On average, consumers shop at two to three different retail channels to fulfill their grocery needs, according to the Food Marketing Institute — including supermarkets, supercenters, discount,How Consumer Trends in Grocery Shopping Are Changing Retail convenience, club, and e-commerce stores. Considering how shoppers feel about grocery shopping in general, that's more than a little surprising. Nearly half say grocery shopping is a chore they try to spend as little time on as possible, according to Nielsen’s Think Smaller for Big Growth study. If that’s true, then why are so many of them spreading their purchases across multiple retail formats?

First, it’s about priorities. High-quality produce (57%), convenient location (56%), and product availability (54%) are more important to today’s shopper than simply finding the lowest price, according to the Nielsen report. As far as products, 75 percent say produce is the most important, followed by fresh meat, poultry, and seafood (60%). And 67 percent of all shoppers say they actively seek products with healthful ingredients. Combine those preferences with easy access to technology, and you’ve got the most discerning consumer in economic history.

Secondly, it’s about options — and shoppers being overwhelmed by them. Today’s consumer has gotten more specific in their tastes, and they’re no longer impressed with quantity when they value quality much more. As a result, the average square footage of supermarkets has decreased since 2006, and smaller retail formats have begun to thrive, according to Packaged Facts. Large supermarkets and hypermarkets account for 51 percent of global sales, but smaller formats are growing at a faster rate, according to Nielsen’s The Future of Grocery report. In fact, smaller formats have been doubling or more than doubling large supermarkets’ rate of growth year over year.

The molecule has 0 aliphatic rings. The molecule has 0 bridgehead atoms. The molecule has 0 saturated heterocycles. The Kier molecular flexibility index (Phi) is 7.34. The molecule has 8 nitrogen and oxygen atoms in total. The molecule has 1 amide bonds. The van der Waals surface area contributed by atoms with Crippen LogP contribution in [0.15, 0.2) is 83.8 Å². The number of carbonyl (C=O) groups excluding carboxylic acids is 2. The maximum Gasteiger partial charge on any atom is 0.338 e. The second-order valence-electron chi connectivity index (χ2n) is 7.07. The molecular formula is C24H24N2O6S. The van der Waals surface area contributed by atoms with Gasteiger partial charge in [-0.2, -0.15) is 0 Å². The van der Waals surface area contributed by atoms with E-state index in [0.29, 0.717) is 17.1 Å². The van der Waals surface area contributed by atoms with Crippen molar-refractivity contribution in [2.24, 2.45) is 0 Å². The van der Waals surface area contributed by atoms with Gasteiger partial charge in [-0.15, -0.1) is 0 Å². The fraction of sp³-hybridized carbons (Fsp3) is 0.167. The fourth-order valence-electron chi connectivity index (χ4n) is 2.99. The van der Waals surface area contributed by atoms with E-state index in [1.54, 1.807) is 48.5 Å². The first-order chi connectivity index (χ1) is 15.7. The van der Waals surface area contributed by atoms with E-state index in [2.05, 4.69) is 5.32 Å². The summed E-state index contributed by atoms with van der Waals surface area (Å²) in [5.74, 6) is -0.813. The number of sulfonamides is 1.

“Perhaps the new retail mantra should be ‘go small or go home,’ as the ‘bigger is better’ paradigm has been challenged virtually everywhere,” said Steve Matthesen, global president of retail for Nielsen, in their 2016 Think Smaller for Big Growth study.

Lastly, but unsurprisingly, it’s about technology. About 25 percent of shoppers say they order grocery products online, and 55 percent are willing to do so in the future, according to The Future of Grocery report. AmazonFresh, Instacart, and Fresh Direct are just a few of the online grocery retailers capitalizing on shoppers’ desire for variety and convenience. They also have one distinct advantage over brick and mortar retailers: customizable communication. It’s far easier to tailor to customers’ preferences when they’re shopping in an online, data-driven environment. That’s a huge advantage when less than half of shoppers believe their main grocery retailer communicates with them in a relevant way.

But regardless of the format, the fact that high-quality fresh produce remains a top priority for shoppers, combined with the growing importance of quality and convenience presents produce marketers with an opportunity to make visits to the produce aisle more memorable and engaging by providing shoppers with support and guidance on how to incorporate more produce in their lives. 

Access the article

Original article via pma.com

Find out more

Access additional resources on Consumer Trends via the PMA A-NZ Information Centre.

Older articles
Follow PMA A-NZ
Search
Member